Lifeguard Training: How to Become a Lifeguard

If you are interested in how to become a lifeguard, you'll need to know what type of training it takes.

Training/Certification

First of all, most lifeguards have to be at least 18 years old, although some pools accept 16- and 17-year-olds with proper credentials. You will need to be trained in CPR and get your lifeguard certification. Depending on where you want to work (e.g., a pool, water park, beach), the requirements will vary. Some may require you to take a physical or written test or both. You might ask what the specific requirements are when you fill out your employment application.

Wherever you decide to work, you should take a lifeguard training course like the American Red Cross lifeguard training class. Such a class will give you training in water surveillance, rescue skills and first aid. To find a class in your area, you can check with your local YMCA or YWCA. You might also contact the pools or gyms in your area to see if they offer nationally recognized certification training from NASCO, the Starfish Aquatics Institute or Ellis & Associates. Sometimes pools looking for lifeguards either offer their own training or are willing to pay for the cost of your training elsewhere. Regardless of where you get your certification, you will have to be a strong swimmer who is in good shape. Don't be surprised if you are asked to pass a swim test before being accepted into a lifeguard training program.

If you are accepted, pay attention in class and practice what you learn. Swim regularly and study any textbooks you get. The classes usually last about six weeks. When the course is done, you will usually have to pass a written test, a CPR test, a swim test and a rescue test.

Once you have successfully completed your lifeguard training course and passed all your tests, you will receive your basic certification. If you want to teach swimming or aquatic safety classes, you will need your Red Cross Water Safety Instructor (WSI) certification. Then it's time to start applying for jobs at different pools, waterparks, camps, and beaches.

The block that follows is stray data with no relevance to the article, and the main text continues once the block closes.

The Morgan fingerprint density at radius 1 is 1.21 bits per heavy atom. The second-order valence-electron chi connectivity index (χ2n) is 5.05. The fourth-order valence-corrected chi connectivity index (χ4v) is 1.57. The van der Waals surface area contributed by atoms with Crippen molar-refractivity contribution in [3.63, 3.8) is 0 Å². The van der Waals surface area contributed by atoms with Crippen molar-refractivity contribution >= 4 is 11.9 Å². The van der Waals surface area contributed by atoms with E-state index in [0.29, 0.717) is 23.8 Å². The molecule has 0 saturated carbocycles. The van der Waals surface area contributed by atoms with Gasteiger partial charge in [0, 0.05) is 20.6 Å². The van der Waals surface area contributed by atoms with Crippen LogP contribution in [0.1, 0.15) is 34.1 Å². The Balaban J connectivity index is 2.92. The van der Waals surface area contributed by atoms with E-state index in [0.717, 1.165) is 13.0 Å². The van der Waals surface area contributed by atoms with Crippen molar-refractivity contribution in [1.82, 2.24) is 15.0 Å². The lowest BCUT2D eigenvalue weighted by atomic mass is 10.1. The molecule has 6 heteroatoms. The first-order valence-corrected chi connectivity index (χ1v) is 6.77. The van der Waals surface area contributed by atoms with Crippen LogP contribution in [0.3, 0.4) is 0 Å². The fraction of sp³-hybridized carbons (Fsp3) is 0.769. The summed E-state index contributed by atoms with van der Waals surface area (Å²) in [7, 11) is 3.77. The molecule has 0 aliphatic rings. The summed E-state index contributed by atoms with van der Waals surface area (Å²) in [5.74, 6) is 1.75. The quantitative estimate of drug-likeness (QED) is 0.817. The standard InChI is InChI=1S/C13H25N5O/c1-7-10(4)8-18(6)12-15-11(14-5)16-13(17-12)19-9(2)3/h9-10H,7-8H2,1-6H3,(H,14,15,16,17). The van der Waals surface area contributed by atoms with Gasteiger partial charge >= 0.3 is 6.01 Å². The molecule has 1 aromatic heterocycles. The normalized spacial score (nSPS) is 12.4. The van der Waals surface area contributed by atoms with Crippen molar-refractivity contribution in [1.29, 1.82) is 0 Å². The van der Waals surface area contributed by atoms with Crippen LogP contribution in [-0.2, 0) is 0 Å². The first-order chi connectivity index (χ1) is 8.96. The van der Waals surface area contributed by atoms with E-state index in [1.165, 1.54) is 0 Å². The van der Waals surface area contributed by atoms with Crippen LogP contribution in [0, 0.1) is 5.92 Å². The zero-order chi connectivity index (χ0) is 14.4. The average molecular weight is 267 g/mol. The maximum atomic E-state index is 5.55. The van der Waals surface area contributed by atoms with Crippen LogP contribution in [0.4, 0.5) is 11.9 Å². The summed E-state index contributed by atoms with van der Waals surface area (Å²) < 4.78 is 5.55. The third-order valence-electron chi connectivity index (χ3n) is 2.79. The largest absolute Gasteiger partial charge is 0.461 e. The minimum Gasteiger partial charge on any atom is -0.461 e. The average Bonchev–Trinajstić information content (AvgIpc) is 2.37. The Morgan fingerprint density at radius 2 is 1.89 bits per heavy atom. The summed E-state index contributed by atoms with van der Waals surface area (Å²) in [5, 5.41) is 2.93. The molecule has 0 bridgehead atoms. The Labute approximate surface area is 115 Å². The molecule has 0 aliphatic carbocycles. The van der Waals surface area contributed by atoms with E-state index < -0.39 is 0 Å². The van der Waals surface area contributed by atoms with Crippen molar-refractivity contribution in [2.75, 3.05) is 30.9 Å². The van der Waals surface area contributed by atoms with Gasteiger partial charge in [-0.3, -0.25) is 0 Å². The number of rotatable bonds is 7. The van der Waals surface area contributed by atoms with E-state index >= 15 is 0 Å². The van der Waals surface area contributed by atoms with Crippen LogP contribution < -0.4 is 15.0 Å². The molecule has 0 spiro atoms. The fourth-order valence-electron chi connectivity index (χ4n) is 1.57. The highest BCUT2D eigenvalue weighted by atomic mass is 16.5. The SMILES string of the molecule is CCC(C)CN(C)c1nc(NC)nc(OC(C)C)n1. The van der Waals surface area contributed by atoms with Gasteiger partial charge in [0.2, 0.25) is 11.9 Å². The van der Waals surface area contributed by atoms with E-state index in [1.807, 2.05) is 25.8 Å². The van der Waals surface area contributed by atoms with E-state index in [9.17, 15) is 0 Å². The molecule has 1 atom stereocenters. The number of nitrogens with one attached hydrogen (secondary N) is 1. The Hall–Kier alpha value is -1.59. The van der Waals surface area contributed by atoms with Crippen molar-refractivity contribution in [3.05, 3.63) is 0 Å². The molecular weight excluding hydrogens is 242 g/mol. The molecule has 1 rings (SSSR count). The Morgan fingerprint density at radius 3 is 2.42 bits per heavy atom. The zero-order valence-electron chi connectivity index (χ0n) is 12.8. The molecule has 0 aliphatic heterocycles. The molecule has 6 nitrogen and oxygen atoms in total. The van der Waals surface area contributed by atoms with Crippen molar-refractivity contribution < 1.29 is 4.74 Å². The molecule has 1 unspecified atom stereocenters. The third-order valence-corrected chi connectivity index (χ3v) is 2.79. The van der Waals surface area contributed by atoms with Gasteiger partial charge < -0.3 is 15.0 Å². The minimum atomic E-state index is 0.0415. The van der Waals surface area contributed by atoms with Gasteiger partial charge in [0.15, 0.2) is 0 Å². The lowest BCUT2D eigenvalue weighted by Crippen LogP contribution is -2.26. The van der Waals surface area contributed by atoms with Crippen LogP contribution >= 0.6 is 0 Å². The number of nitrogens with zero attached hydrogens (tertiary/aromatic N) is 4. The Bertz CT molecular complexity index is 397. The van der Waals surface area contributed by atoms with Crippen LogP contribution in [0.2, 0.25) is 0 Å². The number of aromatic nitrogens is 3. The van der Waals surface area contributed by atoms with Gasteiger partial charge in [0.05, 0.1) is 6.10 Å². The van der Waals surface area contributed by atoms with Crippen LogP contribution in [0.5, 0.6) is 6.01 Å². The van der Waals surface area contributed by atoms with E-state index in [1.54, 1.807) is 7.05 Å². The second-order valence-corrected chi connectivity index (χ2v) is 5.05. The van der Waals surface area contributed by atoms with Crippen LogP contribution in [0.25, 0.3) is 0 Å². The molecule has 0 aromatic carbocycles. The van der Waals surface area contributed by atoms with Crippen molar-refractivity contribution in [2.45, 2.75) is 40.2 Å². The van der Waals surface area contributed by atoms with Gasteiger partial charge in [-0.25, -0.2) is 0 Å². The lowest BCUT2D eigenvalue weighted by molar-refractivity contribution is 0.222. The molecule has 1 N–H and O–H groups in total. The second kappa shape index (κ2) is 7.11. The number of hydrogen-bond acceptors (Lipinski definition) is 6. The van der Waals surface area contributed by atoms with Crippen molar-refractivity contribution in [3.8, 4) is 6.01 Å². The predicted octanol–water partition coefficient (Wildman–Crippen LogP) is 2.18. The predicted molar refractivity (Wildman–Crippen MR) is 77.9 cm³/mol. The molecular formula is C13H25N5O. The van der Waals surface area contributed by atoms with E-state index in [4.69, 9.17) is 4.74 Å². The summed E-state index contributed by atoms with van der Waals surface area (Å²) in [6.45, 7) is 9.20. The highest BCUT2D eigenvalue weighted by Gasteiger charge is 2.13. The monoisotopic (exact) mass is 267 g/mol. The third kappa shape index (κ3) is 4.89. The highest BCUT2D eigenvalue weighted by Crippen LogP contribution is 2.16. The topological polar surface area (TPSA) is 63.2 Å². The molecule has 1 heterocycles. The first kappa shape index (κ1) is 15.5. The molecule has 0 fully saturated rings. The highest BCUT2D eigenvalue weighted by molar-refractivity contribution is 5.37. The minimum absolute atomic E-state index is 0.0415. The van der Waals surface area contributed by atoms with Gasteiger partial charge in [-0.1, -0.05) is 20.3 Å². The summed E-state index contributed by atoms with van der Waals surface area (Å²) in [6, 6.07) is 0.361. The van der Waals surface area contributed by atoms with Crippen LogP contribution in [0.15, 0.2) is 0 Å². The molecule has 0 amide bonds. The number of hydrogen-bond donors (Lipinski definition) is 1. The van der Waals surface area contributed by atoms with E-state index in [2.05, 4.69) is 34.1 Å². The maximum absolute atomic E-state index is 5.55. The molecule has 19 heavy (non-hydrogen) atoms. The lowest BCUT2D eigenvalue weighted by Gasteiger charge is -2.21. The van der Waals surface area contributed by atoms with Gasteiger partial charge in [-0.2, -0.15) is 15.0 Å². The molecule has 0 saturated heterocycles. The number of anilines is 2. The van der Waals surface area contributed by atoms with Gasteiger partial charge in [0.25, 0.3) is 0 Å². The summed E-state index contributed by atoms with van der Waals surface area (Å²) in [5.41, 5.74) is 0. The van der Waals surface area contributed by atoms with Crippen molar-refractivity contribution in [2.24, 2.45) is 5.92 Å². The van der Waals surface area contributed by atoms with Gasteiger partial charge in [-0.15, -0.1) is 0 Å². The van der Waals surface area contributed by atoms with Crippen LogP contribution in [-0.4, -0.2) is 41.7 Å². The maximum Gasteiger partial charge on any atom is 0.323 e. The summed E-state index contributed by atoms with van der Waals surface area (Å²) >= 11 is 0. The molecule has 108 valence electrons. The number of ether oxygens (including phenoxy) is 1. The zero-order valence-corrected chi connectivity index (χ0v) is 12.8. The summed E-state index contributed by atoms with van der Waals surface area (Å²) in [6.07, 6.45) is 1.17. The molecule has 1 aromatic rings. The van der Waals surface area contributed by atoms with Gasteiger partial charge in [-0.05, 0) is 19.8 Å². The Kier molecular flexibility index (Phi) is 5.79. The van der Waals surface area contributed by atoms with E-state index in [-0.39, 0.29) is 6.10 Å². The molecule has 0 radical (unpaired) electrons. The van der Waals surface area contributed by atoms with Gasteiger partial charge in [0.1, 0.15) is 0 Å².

Tips/Advice

Lifeguards need to have good people skills to interact with both children and adult swimmers as well as their fellow lifeguards and supervisors. You'll also have to be patient and mature and exhibit a great deal of self-control, especially in emergency situations.

Once you are certified, you can always increase your credentials by getting more advanced training by taking head lifeguard and professional rescuer courses. Doing so will give you the credentials to get the top paying lifeguard jobs.

While you are working as a lifeguard, it's important to stay in shape. You might consider lifting weights to build strength. Eating a good diet and getting enough sleep will also keep you sharp and ready in case an emergency situation arises.

Common advantages of being a lifeguard are getting to work outside and make lots of friends. While lifeguarding can be fun, it's not always easy. You will have to have a positive attitude even in potentially stressful situations. Being a lifeguard is a job that has to be taken seriously since other people's safety depends on you.